Rocky Mountain Power seeks accounting for coal plant shutdown

Due to new U.S. Environmental Protection Agency air regulations, Rocky Mountain Power, a division of PacifiCorp, has applied at the Wyoming Public Service Commission for an accounting order related to the probable shutdown of the coal-fired Carbon power plant in Utah.

The requested accounting order would authorize the company to transfer the remaining plant balances from electric plant in service and accumulated depreciation and establish a regulatory asset to recover these costs when the Carbon plant is retired. The company would recover these costs through an amortization through 2020, the currently assumed life of the plant. The company said in the May 1 application at the Wyoming PSC that it anticipates retiring the Carbon plant in early 2015 to comply with recently finalized EPA standards.

Rocky Mountain Power is a regulated public utility in the state of Wyoming and is subject to the commission’s jurisdiction with respect to its prices and terms of electric service to retail customers in Wyoming. The company serves approximately 141,000 customers and has around 1,500 employees in Wyoming.

The costs associated with alternatives to comply with the EPA’s recently-finalized Mercury and Air Toxics Standards (MATS) are not expected to be cost effective. The Carbon units have not been, and cannot economically be, retrofitted with scrubbers, baghouses, or other significant emissions equipment that would foster the Carbon plant’s ability to comply, the company noted. In addition to the MATS rules, Rocky Mountain Power must consider other regulations in its long-term planning decisions for the Carbon plant. These other regulations include National Ambient Air Quality Standards (NAAQS) and long-term Regional Haze Rule planning. The Carbon plant is located in the mouth of a canyon with no room to install significant environmental retrofits, Rocky Mountain Power said.

The company previously assessed converting the Carbon plant to natural gas as a fuel resource. However, doing so would not achieve an acceptable emissions profile for long-term environmental compliance. Moreover, the company’s economic analysis showed it was not a viable least cost option, after accounting for risk and uncertainty.

Nevertheless, the company said it continues to assess compliance solutions including whether emerging technologies could save the Carbon plant from decommissioning. For example, the company is reviewing dry sorbent injection to determine if this would assist in achieving MATS compliance. Assuming the testing provides positive results for MATS-regulated emissions, the company will continue to assess the commercial viability and cost of such emerging technologies, as well as the ability of those technologies to support compliance with other emissions regulations such as NAAQS and long-term Regional Haze Rule planning.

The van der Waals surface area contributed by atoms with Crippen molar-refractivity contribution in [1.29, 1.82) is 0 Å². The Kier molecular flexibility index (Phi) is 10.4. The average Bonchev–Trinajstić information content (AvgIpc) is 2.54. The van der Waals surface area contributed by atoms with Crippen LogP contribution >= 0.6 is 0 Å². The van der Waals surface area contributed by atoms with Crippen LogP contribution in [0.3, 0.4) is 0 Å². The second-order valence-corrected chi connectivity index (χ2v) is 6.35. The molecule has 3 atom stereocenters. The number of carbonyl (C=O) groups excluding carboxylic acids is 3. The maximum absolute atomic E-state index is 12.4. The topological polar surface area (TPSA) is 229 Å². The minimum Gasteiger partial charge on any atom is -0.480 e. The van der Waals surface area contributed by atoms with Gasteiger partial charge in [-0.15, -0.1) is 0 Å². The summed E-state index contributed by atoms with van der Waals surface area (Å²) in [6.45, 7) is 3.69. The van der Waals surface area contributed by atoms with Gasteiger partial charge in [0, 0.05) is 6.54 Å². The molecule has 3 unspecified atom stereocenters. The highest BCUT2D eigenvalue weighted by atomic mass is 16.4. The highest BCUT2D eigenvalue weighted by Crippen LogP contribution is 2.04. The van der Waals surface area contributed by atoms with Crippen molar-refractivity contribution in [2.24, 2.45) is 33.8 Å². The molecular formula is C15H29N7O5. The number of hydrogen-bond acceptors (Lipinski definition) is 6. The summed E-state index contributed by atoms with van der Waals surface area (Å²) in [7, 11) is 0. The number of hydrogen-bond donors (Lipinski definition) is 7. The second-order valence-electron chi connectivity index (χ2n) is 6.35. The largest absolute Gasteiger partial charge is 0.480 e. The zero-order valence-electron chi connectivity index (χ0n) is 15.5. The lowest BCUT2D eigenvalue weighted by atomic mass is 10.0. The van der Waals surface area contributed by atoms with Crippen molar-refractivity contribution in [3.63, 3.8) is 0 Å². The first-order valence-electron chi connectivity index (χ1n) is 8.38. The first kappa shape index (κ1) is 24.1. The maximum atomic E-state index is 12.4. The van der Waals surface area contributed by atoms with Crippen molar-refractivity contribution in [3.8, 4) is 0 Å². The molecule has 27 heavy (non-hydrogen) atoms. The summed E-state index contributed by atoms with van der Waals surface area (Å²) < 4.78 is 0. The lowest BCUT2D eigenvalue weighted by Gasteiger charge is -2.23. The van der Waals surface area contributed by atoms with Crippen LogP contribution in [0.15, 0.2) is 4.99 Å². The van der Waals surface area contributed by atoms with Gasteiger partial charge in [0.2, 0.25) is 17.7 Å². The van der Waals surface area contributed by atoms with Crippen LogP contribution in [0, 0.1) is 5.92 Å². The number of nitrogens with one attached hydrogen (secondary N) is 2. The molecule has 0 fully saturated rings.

“Despite the Company’s continued assessment of the options mentioned above, the Company does not expect to identify a least-cost option, accounting for risk and uncertainty, other than retiring the Carbon plant,” the application said.

Retiring Carbon may pose a complication with potential transmission system impacts. Depending on the impacts, the company may need to request an extension of the initial April 2015 MATS compliance deadline for the Carbon plant. If the company finds there is a need for an extended compliance schedule, it will work within the conditions included in the MATS regulations and seek administrative guidance to request an appropriate compliance extension.

Rocky Mountain Power also applied May 3 at the Idaho Public Utilities Commission for an accounting order authorizing it to transfer the remaining plant balances from electric plant in service and accumulated depreciation and establish a regulatory asset to recover these costs when the Carbon plant is retired.

PacifiCorp said in an updated integrated resource plan that it filed with various state commissions, including the ones in Utah and Wyoming, at the end of March that a Carbon shutdown was likely.

Carbon was commissioned in 1954 after Unit 1 was built into the side of a 100-foot rock formation near Helper, Utah, said a plant fact sheet on the PacifiCorp website. Unit 2 was added in 1956 and the two units produce a combined 172 MW. Electrostatic precipitators were added to both units between 1974 and 1976, and other modifications have been added during the years to reduce emissions and increase operating efficiency. Carbon burns about 657,000 tons of sub-bituminous coal per year that is delivered to the plant by truck from local mines.

A Carbon shutdown would leave PacifiCorp with its much larger Hunter and Huntington coal plants in Utah.

About Barry Cassell 20414 Articles
Barry Cassell is Chief Analyst for GenerationHub covering coal and emission controls issues, projects and policy. He has covered the coal and power generation industry for more than 24 years, beginning in November 2011 at GenerationHub and prior to that as editor of SNL Energy’s Coal Report. He was formerly with Coal Outlook for 15 years as the publication’s editor and contributing writer, and prior to that he was editor of Coal & Synfuels Technology and associate editor of The Energy Report. He has a bachelor’s degree from Central Michigan University.